Description

Ancient Buddhist Scrolls from Gandhara

The British Library Kharosthi Fragments

Richard Salomon

  • $50.00x paperback (9780295977690) Add to Cart
  • hardcover not available
  • Published: 1999
  • Subject Listing: Asian Studies, Religion, Archaeology, Textual Studies
  • Bibliographic information: 320 pp., 93 illus., 34 in color, 3 maps, glossary, bibliog., index
  • Territorial rights: World rights except in U.K., Europe, Australia, and New Zealand
  • Series: Gandharan Buddhist Texts
  • Contents

As the Dead Sea scrolls have changed our understanding of Judaism and early Christianity, so a set of twenty-nine scrolls recently acquired by the British Library promise to provide a window into a crucial phase of the history of Buddhism in India. The fragmentary birch bark scrolls, which were found inside one of a set of inscribed clay pots, are written in the Gandhari Prakrit language and in Kharosthi script. Dating from around the beginning of the Christian era, the scrolls are probably the oldest Buddhist manuscripts ever discovered.

The manuscripts and pots come from a region known in ancient times as Gandhara, corresponding to modern northern Pakistan and eastern Afghanistan. At the peak of its influence, Gandhara was the capital of a series of wealthy and powerful dynasties and became one of the world’s most important centers of Buddhism and the gateway through which Buddhism was transmitted from India to China and other parts of Asia. Gandhara was also a principal point of contact between India and the Western world. Despite abundant archeological evidence of Gandhara’s thriving culture, until now there has been virtually no documentary evidence of its literary and religious canon.

This volume introduces a groundbreaking project to decipher and interpret the Gandhäran texts. It provides a detailed description of the manuscripts and a survey of their contents, along with a preliminary evaluation of their significance. Also included are representative samples of texts and translations.

This discovery sheds new light on the regional character of early Indian Buddhist traditions, the process of the formation of standardized written canons, and the transmission of Buddhism into central and east Asia. Ancient Buddhist Scrolls from Gandhara will appeal to a broad audience with interests in Buddhism, comparative religion, and Asian languages.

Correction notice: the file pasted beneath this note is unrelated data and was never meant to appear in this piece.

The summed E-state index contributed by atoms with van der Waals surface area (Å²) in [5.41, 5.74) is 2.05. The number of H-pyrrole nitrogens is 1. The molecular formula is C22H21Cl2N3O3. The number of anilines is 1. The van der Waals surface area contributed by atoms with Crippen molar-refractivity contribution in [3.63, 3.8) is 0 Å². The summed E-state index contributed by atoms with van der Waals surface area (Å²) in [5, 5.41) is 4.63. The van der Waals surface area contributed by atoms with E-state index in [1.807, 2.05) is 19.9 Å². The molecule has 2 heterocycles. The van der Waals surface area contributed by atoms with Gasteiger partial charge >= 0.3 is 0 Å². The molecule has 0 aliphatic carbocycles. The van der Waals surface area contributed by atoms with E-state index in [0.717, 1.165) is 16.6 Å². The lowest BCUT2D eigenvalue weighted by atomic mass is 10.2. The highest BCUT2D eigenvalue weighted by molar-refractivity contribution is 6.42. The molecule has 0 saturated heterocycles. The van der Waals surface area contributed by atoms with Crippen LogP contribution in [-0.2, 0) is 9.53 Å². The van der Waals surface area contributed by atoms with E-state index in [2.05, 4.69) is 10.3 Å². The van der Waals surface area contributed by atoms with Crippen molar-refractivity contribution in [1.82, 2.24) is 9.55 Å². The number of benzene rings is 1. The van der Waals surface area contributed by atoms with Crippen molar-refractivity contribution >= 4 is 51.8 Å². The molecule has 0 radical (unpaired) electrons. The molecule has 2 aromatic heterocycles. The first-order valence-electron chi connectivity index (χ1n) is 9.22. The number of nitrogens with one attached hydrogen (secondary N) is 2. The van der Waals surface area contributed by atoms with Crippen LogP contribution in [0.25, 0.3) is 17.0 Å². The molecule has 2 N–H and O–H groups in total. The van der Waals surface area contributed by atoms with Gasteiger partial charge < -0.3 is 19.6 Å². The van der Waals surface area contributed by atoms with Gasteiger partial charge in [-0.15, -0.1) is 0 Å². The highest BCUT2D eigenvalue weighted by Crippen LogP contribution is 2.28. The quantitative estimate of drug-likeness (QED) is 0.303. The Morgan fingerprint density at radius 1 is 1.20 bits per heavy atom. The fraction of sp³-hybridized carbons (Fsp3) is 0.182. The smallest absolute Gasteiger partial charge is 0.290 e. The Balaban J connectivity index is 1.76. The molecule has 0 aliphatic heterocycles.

Richard Salomon, professor of Asian languages and literature at the University of Washington, heads the team of scholars constituting The British Library/University of Washington Early Buddhist Manuscripts Project. He is the author of The Bridge to the Three Holy Cities, Indian Epigraphy, and numerous articles.

For more information go to the Early Buddhist Manuscript Project web site at http://www.ebmp.org/
Contents
List of Illustrations
Foreword
Preface
Note on the system of transcription and citation
Abbreviations
The Background: Gandhara and Gandharan Buddhism
The Contents of the British Library Kharosthi Collection
Previous Discoveries of Kharosthi Manuscripts
Origin and Character of the Collection
Format, Material, and Construction of the Scrolls
Paleographic and Linguistic Features of the Gandharan Scrolls
The Date of the Manuscripts
Preliminary Evaluation of the New Corpus
Appendix: Inscribed pots and Potsherds in the British Library Collection
Glossary
References
Index
Reviews

“A rare example of a book that appeals equally to the specialist . . . as well as to the general reader interested in archaeology or in Buddhist thought and practice.” - Choice

"Professor Salomon has brilliantly illuminated the path to a more historically nuanced approach to the study of Buddhist manuscripts. . . . This volume will serve as a benchmark of clarity, readability, and scholarly precision for anyone attempting to work in similar materials in the future." - Sino-Platonic Papers

"The remarkable success of the rescue and conservation by British Library staff, and of the decipherment and reconstruction by the team in Seattle, hold a promise of yet more revolutionary insights into the construction and meaning of the early Buddhist texts." - Bulletin of the School of Oriental and African Studies